The story also lacks emotional heft. It never made me feel like the characters were the kinds of people that I was concerned for. At times, I wanted worse things to happen to Strange as after the accident he becomes even more self-obsessed and cruel, especially to Rachel McAdams’ Christine Palmer who shows him nothing but concern and compassion. I realize the character has to be portrayed as selfish in order for him to come around and be a hero but the script by director Scott Derrickson along with Jon Spaihts and C. Robert Cargill does almost too good a job at making Strange a monster before putting him on the path or redemption.

Speaking of McAdams, she is criminally underused in the film. While her character, which shares the name of a comic book character known as the Night Nurse, might have a recurring role in future films, it will likely be either as a damsel in distress or as a love interest for the hero: In other words, more of the same for women in comic book movies. McAdams does a great job in the limited time she has on screen but both the actress and the character could have done a great deal more other than being a stereotypical doormat for Strange.

Aside from those problems, “Doctor Strange” is at times a visual acid trip. While I’ve never personally used a hallucinogen I can’t imagine the sights being much different than those when The Ancient One sends Strange on a quick journey into the multiverse. Between that and when Strange and Mordo battle Kaecilius and his followers in what looks to be a M. C. Escher-inspired New York landscape, “Doctor Strange” has some of the most inspired visuals of any MCU film. The non-acid trip parts of the movie look great too, including the car crash that ironically starts Doctor Strange on his journey and the introduction of the Cloak of Levitation which seems to have a personality that both matches and clashes with the wearer. There are some genuinely amazing sights to see in “Doctor Strange.”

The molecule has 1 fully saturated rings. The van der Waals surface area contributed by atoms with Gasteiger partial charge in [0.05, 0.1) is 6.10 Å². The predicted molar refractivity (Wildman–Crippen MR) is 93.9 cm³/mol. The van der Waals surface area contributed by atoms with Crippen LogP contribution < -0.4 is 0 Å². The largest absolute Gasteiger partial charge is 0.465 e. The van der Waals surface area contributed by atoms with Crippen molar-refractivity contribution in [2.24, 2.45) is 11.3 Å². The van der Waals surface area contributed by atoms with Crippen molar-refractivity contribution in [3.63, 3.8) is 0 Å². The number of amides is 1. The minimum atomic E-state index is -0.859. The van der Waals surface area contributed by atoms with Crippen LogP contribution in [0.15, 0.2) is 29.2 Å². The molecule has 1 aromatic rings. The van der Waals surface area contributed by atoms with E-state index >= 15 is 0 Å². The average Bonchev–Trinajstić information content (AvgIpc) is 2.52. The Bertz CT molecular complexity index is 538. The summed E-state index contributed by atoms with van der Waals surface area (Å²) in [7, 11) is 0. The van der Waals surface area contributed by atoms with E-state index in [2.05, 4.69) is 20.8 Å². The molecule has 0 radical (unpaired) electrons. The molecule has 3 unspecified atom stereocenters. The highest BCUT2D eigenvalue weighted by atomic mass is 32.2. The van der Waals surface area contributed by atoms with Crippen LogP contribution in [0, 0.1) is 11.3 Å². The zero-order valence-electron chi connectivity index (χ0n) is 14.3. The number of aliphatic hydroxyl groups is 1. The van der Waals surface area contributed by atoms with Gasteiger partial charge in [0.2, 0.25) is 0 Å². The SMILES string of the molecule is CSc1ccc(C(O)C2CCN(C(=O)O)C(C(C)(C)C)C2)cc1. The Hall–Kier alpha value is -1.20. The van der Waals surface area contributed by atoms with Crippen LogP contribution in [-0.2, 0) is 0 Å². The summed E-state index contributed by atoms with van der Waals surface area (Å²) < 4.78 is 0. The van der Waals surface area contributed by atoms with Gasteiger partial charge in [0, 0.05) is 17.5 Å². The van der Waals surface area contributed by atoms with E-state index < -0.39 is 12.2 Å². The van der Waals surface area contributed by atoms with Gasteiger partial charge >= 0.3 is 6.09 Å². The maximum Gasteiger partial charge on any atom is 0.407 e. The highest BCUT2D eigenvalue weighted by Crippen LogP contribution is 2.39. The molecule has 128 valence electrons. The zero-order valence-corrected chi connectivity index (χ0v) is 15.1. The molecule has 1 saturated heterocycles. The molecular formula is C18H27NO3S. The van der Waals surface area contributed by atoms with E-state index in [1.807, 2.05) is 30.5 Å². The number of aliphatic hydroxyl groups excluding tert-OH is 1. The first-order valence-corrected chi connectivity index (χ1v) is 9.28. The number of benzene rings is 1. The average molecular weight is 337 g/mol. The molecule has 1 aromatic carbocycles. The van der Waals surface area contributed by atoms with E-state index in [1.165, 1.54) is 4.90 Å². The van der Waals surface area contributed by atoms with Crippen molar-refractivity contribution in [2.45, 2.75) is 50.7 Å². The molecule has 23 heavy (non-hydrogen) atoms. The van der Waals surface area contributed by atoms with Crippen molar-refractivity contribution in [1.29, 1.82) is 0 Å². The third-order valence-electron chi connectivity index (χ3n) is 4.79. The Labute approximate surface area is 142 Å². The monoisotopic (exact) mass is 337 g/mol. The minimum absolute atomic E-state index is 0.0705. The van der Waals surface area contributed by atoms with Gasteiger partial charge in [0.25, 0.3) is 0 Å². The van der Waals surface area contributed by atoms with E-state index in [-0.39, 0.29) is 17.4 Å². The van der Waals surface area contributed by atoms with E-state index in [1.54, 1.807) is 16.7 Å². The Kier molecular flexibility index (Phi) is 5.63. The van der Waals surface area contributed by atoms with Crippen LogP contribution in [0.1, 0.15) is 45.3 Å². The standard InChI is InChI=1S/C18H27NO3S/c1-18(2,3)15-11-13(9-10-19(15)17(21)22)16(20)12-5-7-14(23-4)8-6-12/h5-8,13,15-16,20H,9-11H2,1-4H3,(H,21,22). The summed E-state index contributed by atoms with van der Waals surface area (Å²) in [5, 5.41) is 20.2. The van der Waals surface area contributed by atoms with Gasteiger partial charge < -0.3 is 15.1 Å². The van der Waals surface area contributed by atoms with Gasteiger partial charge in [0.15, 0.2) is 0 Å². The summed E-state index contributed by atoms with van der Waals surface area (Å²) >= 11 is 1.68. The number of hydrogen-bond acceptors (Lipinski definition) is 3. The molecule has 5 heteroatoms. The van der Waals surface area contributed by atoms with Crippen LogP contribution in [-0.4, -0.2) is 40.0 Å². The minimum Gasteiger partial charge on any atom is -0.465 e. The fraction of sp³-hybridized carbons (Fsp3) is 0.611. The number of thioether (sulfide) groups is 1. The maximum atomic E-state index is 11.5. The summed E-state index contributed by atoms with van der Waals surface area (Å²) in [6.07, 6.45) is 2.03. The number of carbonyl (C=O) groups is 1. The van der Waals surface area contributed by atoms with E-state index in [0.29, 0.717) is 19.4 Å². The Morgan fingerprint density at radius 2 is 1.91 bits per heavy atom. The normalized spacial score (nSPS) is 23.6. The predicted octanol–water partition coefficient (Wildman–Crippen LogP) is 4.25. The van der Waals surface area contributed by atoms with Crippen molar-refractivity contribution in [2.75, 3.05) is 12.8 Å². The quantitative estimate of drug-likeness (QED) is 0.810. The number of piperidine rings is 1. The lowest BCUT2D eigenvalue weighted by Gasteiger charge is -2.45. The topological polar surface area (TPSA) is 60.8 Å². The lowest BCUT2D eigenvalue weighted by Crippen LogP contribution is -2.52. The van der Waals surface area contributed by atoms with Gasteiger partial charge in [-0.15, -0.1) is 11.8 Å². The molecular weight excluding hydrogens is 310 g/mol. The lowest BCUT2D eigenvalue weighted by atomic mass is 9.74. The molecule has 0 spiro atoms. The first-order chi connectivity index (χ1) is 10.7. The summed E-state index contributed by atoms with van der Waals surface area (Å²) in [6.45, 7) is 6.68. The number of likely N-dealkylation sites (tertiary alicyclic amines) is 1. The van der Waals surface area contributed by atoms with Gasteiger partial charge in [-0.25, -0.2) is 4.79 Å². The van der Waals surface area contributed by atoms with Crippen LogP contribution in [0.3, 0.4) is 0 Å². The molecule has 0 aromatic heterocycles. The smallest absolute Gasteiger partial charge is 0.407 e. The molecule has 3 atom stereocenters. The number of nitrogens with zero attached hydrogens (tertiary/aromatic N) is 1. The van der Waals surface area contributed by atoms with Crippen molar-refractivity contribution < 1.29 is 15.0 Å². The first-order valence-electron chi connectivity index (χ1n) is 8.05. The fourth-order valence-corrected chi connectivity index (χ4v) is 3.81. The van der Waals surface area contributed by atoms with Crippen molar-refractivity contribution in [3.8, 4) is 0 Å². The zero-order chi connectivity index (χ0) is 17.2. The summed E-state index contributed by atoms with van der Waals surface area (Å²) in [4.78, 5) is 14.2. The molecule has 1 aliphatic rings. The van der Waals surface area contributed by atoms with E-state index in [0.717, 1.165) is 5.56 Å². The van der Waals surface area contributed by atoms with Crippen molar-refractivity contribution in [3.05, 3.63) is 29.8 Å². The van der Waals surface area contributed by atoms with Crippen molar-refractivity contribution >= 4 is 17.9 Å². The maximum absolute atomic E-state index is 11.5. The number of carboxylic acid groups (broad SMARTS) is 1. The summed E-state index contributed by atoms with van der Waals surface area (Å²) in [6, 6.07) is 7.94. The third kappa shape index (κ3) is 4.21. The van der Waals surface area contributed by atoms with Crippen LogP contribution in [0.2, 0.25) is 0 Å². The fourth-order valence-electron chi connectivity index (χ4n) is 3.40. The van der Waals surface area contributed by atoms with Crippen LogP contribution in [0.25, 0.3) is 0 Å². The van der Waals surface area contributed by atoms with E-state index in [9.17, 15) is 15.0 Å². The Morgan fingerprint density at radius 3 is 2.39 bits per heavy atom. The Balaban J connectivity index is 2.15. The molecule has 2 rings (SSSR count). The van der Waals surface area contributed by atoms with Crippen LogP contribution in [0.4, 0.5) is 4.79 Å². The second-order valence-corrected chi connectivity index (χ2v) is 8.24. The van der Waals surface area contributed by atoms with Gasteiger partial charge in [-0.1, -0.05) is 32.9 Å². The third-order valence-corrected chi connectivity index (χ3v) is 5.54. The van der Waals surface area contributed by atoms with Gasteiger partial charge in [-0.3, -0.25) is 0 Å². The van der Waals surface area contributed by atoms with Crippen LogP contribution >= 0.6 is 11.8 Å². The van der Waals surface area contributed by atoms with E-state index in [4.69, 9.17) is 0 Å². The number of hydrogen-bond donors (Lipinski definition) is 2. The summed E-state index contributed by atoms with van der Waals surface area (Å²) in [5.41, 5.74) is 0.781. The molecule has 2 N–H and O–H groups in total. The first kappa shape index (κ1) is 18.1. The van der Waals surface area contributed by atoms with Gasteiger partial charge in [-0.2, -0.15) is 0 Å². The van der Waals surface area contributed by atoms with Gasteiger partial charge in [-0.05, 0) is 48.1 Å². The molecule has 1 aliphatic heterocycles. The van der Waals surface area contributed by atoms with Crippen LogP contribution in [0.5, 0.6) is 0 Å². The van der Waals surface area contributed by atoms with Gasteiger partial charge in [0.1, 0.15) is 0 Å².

I saw the IMAX 3D version and while the added dimension really never pops off the screen in an entertaining way, the larger format certainly made the movie feel more immersive. Still I don’t know if the added cost was worth it.

“Doctor Strange” is rated PG-13 for sci-fi violence and action throughout, and an intense crash sequence. The violence is both fantastical and intense. Kaecilius and his followers conjure spears that look like glass. There is also a whip that is made of orange energy that looks like it burns. While it isn’t directly shown, one character is beheaded. Another character appears to lose an arm. There are numerous fights of both the magical and non-magical kind. Blood is minimal. The car crash, while clearly computer generated, might scare smaller children. Strange is shown being thrown around inside the car and his hands being crushed. Foul language is scattered and consists of words often heard on basic cable shows.

For all its mind-bending visuals and talk of the multiverse, “Doctor Strange” is a pretty conventional superhero origin story. Stephen Strange is a flawed character that needs something extraordinary to open his eyes to the world (and worlds) beyond his knowledge. Most who become super beings from relatively normal beginnings bring along some kind of flaw or issue that needs to receive an other worldly kick in the pants to straighten them out. Much like Tony Stark and Thor Odinson, Stephen Strange was presented with a problem he couldn’t fix and had to set aside his ego to become a better person. As superhero origin stories go “Doctor Strange” isn’t breaking any new ground. It also doesn’t give us an emotional connection to the characters that would set this film above the middle of the Marvel pack. It isn’t great but it is pretty good.

“Doctor Strange” gets four magical stars out of five.

This week, the holidays arrive early, the help arrives to find strangeness afoot and the aliens just arrive. I’ll see and review at least one of the following:

Almost Christmas—

Arrival—

Shut In—

Follow me on Twitter @moviemanstan and send emails to stanthemovieman@comcast.net.